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Content tagged with "milkweed"

Butterfly Milkweed

Butterfly Milkweed

Native plants such as butterfly milkweed offer hardiness advantages and many benefit butterflies, birds and other wildlife.

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Photo of butterfly weed plant on a prairie

Butterfly Weed

Butterfly weed, striking for its pure orange color, occurs in upland fields, prairies, glades, roadsides, wasteland, dry and rocky woods, and edges of woods, often on disturbed soil. It is also a favorite native plant for gardening.

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Photo of butterfly weed plant with flowers

Butterfly Weed

In case the name doesn’t make it clear, this milkweed is a favorite nectar plant for butterflies, and the leaves are eaten by the caterpillars of monarch butterflies. One of our showiest native wildflowers, butterfly weed is also a favorite of gardeners.

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Photo of butterfly weed plant with flowers

Butterfly Weed

Asclepias tuberosa
This bright orange milkweed is a favorite nectar plant for butterflies, and the leaves are eaten by the caterpillars of monarch butterflies. One of our showiest native wildflowers, butterfly weed is also a favorite of gardeners.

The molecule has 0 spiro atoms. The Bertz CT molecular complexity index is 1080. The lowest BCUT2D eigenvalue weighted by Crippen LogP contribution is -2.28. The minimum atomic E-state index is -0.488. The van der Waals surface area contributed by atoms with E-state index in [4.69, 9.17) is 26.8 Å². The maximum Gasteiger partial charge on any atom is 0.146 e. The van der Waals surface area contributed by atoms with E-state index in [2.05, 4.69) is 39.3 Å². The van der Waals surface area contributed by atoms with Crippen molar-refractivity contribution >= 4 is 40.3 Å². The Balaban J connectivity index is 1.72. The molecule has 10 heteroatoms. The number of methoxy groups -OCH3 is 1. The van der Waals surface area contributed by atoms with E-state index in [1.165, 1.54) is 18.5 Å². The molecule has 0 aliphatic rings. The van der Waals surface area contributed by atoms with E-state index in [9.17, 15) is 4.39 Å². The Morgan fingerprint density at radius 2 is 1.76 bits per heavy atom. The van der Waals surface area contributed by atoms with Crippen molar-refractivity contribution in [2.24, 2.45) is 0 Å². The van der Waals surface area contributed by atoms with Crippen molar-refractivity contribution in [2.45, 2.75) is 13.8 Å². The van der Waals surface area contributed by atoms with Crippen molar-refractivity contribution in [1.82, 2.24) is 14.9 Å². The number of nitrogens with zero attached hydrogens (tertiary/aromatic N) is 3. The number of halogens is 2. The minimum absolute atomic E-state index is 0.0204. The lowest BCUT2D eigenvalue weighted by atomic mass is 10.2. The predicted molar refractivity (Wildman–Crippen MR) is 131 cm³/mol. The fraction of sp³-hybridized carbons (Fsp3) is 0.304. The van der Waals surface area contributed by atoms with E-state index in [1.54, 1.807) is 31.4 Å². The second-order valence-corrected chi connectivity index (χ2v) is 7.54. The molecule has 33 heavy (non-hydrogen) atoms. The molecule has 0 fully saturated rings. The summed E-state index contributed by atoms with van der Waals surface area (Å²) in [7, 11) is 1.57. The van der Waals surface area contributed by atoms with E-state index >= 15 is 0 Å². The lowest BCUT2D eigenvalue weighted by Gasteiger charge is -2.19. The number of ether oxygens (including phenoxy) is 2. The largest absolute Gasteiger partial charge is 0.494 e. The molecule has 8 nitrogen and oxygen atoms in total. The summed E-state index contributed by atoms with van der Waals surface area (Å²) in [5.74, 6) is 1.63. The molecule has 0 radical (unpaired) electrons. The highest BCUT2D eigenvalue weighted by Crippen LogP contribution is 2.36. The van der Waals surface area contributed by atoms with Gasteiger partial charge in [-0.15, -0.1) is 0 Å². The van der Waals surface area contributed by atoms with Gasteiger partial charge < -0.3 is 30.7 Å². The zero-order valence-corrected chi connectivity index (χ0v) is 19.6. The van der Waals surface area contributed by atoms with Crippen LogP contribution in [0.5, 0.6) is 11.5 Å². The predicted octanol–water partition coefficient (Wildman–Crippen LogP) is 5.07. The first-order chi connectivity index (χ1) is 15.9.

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Photo of butterfly weed flowers

Butterfly Weed (Flowers)

The flowers of butterfly weed are massively displayed in terminal umbels (umbrella-like clusters with stalks all arising from the tip of the stem). They can be many shades of orange to brick-red, and occasionally yellow. A close look at the individual flowers shows they have the same unique structure as other milkweeds.

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Photo of climbing milkweed flowers and leaves.

Climbing Milkweed

The brown, starlike, spreading flowers of climbing milkweed differ from those of other milkweeds. The leaves are opposite, broadly ovate and heart-shaped, to 6 inches long. The fruit is a narrow pod, to 4 inches long, covered with slender, warty projections.

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Photo of climbing milkweed flowers and leaves.

Climbing Milkweed

Matelea decipiens
The brown, starlike, spreading flowers of climbing milkweed differ from those of other milkweeds, but milky sap, warty pods with silk-tasseled seeds, and the structures in the center of the flowers show its true alliance.

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Photo of common milkweed flower cluster

Common Milkweed

Asclepias syriaca
A wildflower common statewide, found in a variety of habitats, common milkweed is famous as a food plant for monarch butterflies. It is also notable for its curious seedpods bearing seeds that fly on silky parachutes.

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Photo of common milkweed flower cluster

Common Milkweed

A wildflower common statewide, found in a variety of habitats, common milkweed is famous as a food plant for monarch butterflies. It is also notable for its curious seedpods bearing seeds that fly on silky parachutes.

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Manage your Missouri property to help this endangered plant.

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